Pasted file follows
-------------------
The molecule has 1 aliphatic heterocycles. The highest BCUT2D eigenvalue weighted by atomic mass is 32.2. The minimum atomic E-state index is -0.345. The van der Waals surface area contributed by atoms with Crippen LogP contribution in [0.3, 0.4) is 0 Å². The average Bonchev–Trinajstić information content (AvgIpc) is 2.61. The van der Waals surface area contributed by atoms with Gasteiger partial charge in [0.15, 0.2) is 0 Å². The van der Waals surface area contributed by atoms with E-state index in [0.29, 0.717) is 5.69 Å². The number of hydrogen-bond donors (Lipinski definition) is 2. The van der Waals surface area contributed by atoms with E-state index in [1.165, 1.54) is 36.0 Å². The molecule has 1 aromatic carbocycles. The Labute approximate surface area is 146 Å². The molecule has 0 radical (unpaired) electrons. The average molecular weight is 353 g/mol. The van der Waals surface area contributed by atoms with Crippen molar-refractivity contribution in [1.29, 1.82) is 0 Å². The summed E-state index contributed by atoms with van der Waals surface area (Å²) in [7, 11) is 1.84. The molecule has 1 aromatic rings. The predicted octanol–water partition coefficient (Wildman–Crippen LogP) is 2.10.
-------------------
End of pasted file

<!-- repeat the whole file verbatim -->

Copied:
The molecule has 1 aliphatic heterocycles. The highest BCUT2D eigenvalue weighted by atomic mass is 32.2. The minimum atomic E-state index is -0.345. The van der Waals surface area contributed by atoms with Crippen LogP contribution in [0.3, 0.4) is 0 Å². The average Bonchev–Trinajstić information content (AvgIpc) is 2.61. The van der Waals surface area contributed by atoms with Gasteiger partial charge in [0.15, 0.2) is 0 Å². The van der Waals surface area contributed by atoms with E-state index in [0.29, 0.717) is 5.69 Å². The number of hydrogen-bond donors (Lipinski definition) is 2. The van der Waals surface area contributed by atoms with E-state index in [1.165, 1.54) is 36.0 Å². The molecule has 1 aromatic carbocycles. The Labute approximate surface area is 146 Å². The molecule has 0 radical (unpaired) electrons. The average molecular weight is 353 g/mol. The van der Waals surface area contributed by atoms with Crippen molar-refractivity contribution in [1.29, 1.82) is 0 Å². The summed E-state index contributed by atoms with van der Waals surface area (Å²) in [7, 11) is 1.84. The molecule has 1 aromatic rings. The predicted octanol–water partition coefficient (Wildman–Crippen LogP) is 2.10.